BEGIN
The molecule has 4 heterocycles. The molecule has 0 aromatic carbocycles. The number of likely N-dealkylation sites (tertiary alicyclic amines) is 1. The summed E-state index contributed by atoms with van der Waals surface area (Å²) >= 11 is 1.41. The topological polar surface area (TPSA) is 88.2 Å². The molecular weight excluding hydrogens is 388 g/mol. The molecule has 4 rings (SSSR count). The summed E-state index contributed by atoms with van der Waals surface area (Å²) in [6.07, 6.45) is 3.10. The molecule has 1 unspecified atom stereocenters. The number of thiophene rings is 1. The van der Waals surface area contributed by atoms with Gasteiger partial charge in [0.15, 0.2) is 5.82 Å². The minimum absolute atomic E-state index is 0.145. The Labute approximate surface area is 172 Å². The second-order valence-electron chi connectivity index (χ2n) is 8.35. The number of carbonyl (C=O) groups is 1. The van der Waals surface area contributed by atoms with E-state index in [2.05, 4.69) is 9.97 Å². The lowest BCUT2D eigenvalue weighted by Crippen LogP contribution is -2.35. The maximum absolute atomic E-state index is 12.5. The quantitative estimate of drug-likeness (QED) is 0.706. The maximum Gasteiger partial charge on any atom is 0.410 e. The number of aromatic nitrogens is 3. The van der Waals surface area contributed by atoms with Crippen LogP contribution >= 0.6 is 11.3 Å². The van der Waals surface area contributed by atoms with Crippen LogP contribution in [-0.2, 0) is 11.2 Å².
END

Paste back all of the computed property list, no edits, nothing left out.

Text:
The molecule has 4 heterocycles. The molecule has 0 aromatic carbocycles. The number of likely N-dealkylation sites (tertiary alicyclic amines) is 1. The summed E-state index contributed by atoms with van der Waals surface area (Å²) >= 11 is 1.41. The topological polar surface area (TPSA) is 88.2 Å². The molecular weight excluding hydrogens is 388 g/mol. The molecule has 4 rings (SSSR count). The summed E-state index contributed by atoms with van der Waals surface area (Å²) in [6.07, 6.45) is 3.10. The molecule has 1 unspecified atom stereocenters. The number of thiophene rings is 1. The van der Waals surface area contributed by atoms with Gasteiger partial charge in [0.15, 0.2) is 5.82 Å². The minimum absolute atomic E-state index is 0.145. The Labute approximate surface area is 172 Å². The second-order valence-electron chi connectivity index (χ2n) is 8.35. The number of carbonyl (C=O) groups is 1. The van der Waals surface area contributed by atoms with E-state index in [2.05, 4.69) is 9.97 Å². The lowest BCUT2D eigenvalue weighted by Crippen LogP contribution is -2.35. The maximum absolute atomic E-state index is 12.5. The quantitative estimate of drug-likeness (QED) is 0.706. The maximum Gasteiger partial charge on any atom is 0.410 e. The number of aromatic nitrogens is 3. The van der Waals surface area contributed by atoms with Crippen LogP contribution >= 0.6 is 11.3 Å². The van der Waals surface area contributed by atoms with Crippen LogP contribution in [-0.2, 0) is 11.2 Å².